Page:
This message is displayed because client-side scripting is turned off or not supported in the browser you are currently using.
Please turn on client-side scripting or install a browser that supports client-side scripting.

Ontario Government | Ministry of Labour | Site Map | Accessibility | text resize: A A A

Home | About Us | OWT Library | Forms | Practice Directions | Decision Search | Contact Us | Fran├žais

Established in 1985, the Workplace Safety and Insurance Appeals Tribunal (WSIAT) is the final level of appeal to which workers and employers may bring disputes concerning workplace safety and insurance matters in Ontario. WSIAT has always been separate from and independent of the Workplace Safety and Insurance Board.



Appeal Process

For Representatives

Finding a Representative

Documents & Publications

Legal/Medical Resources

Popular Topics

Links to Other Agencies

Highlights of Noteworthy Decisions

  Decision 3833 17
J. Lang

  • Loss of earnings {LOE} (employability)
  • Jurisdiction, Tribunal (binding nature of determination) (previous Tribunal decision)

In Decision No. 2097/14, the Tribunal found that the worker was not entitled to LOE benefits from November 2010 to November 2013, as the employer had suitable modified work available. The work was not available after November 2013. Decision No. 2097/14 referred the matter back to the Board to determine entitlement to LOE benefits after November 2013. The Board then based LOE benefits after November 2013 on ability to work full-time in elemental service occupations.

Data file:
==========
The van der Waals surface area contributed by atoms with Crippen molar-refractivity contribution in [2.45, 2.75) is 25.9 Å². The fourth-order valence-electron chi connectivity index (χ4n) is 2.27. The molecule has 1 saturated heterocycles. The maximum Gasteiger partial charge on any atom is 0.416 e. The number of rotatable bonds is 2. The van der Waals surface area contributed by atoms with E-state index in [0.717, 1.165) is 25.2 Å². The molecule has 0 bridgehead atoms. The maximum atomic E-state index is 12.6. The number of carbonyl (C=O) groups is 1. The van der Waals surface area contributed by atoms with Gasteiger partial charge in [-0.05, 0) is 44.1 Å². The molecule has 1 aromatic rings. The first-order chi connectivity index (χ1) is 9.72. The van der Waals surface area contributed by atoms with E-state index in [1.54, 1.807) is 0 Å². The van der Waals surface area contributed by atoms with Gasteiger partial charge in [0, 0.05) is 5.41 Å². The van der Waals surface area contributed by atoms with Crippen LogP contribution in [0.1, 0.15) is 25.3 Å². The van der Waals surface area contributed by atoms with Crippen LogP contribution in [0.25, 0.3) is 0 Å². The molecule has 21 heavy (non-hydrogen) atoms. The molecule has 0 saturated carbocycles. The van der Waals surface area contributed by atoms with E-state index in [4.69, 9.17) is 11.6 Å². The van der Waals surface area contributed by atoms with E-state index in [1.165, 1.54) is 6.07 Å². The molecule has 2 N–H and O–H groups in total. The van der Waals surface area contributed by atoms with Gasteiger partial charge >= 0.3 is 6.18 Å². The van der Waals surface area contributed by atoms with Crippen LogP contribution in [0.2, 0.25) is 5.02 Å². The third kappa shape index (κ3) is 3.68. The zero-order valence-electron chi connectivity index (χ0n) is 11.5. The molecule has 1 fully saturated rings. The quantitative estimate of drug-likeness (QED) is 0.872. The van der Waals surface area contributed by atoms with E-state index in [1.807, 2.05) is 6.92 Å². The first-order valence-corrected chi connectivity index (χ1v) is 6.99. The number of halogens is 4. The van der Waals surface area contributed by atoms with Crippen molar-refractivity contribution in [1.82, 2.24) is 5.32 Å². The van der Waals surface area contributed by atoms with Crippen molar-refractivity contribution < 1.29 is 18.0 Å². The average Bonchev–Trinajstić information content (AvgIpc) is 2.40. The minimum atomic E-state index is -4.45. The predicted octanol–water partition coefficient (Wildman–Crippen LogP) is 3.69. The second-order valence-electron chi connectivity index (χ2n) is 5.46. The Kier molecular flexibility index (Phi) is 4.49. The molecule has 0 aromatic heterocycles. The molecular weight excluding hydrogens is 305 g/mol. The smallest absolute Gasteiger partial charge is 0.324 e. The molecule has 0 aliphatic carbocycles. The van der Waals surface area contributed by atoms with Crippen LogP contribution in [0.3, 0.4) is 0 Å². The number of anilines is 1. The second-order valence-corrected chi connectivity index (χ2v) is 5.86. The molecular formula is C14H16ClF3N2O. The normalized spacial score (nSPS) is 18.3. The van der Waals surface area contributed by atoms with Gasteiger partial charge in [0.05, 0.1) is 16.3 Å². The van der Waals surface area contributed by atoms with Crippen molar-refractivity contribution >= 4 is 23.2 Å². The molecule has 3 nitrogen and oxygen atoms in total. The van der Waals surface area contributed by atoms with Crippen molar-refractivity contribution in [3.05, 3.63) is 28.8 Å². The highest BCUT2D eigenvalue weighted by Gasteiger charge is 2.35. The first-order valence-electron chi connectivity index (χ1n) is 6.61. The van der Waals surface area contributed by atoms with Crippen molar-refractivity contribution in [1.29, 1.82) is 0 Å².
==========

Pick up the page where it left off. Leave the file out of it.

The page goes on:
The worker now appealed regarding the LOE benefits after November 2013.
In a preliminary matter, the Vice-Chair considered the worker's submission that Decision No. 2097/14 made findings of fact that are binding for this decision. Decision No. 2097/14 commented that the worker's employability in the general labour market was a very different question than modified work offered by the employer, and that evidence appeared insufficient to establish that the worker would be employable in the general labour market. The Vice-Chair found that those comments were obiter and were not binding for the adjudication of this appeal.
On the evidence, the worker was not totally prevented from performing any type of work. The SO of elementary service occupation was appropriate for the worker but he was only capable of working part-time. The worker was entitled to LOE benefits after November 2013 on that basis.
The appeal was allowed in part.